Next Article in Journal
Capturing the Silences in Digital Archaeological Knowledge
Previous Article in Journal
Media Education in the ICT Era: Theoretical Structure for Innovative Teaching Styles
Previous Article in Special Issue
Multi-Vehicle Simulation in Urban Automated Driving: Technical Implementation and Added Benefit
Open AccessArticle

Mode Awareness and Automated Driving—What Is It and How Can It Be Measured?

BMW Group, Knorrstrasse 147, 80788 München, Germany
*
Authors to whom correspondence should be addressed.
Information 2020, 11(5), 277; https://doi.org/10.3390/info11050277
Received: 27 April 2020 / Revised: 15 May 2020 / Accepted: 18 May 2020 / Published: 21 May 2020

Abstract

In SAE (Society of Automotive Engineers) Level 2, the driver has to monitor the traffic situation and system performance at all times, whereas the system assumes responsibility within a certain operational design domain in SAE Level 3. The different responsibility allocation in these automation modes requires the driver to always be aware of the currently active system and its limits to ensure a safe drive. For that reason, current research focuses on identifying factors that might promote mode awareness. There is, however, no gold standard for measuring mode awareness and different approaches are used to assess this highly complex construct. This circumstance complicates the comparability and validity of study results. We thus propose a measurement method that combines the knowledge and the behavior pillar of mode awareness. The latter is represented by the relational attention ratio in manual, Level 2 and Level 3 driving as well as the controllability of a system limit in Level 2. The knowledge aspect of mode awareness is operationalized by a questionnaire on the mental model for the automation systems after an initial instruction as well as an extensive enquiry following the driving sequence. Further assessments of system trust, engagement in non-driving related tasks and subjective mode awareness are proposed.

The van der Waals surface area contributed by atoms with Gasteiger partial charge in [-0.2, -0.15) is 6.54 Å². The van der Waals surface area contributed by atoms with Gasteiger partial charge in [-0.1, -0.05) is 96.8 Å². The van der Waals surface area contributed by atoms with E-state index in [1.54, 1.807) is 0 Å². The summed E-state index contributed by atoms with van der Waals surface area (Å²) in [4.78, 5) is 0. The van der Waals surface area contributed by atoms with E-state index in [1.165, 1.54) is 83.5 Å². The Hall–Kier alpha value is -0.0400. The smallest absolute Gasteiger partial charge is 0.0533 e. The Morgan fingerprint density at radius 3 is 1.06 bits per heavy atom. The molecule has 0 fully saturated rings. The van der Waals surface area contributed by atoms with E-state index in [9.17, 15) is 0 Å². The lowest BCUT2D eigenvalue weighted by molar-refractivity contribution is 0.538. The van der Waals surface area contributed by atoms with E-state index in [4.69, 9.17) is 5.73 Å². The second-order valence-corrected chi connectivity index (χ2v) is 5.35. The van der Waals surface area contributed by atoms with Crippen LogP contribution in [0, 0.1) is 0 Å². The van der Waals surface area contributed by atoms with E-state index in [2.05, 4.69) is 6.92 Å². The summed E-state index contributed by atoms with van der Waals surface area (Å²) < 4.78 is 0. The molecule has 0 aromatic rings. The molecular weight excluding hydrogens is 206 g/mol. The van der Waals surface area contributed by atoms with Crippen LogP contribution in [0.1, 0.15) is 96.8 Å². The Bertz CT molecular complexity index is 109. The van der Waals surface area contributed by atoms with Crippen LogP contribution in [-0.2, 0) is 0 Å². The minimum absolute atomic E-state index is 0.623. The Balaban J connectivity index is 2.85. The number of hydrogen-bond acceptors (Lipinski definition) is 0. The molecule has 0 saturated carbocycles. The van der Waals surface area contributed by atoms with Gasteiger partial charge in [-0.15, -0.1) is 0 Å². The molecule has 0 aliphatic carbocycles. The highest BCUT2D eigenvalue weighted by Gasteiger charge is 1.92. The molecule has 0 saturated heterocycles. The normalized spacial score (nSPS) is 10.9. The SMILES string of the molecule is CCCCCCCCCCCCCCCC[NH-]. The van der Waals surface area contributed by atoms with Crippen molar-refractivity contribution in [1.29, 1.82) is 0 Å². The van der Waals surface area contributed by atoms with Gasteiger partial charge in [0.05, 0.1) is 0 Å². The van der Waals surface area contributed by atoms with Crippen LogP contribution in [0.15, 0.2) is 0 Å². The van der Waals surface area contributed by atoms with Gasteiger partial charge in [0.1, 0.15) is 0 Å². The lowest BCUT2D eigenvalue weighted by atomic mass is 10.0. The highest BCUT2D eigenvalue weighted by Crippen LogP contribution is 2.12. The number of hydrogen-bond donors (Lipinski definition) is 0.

Keywords: mode awareness; measurement method; automated driving; SAE Level 2; SAE Level 3 mode awareness; measurement method; automated driving; SAE Level 2; SAE Level 3

1. The Relevance of Automation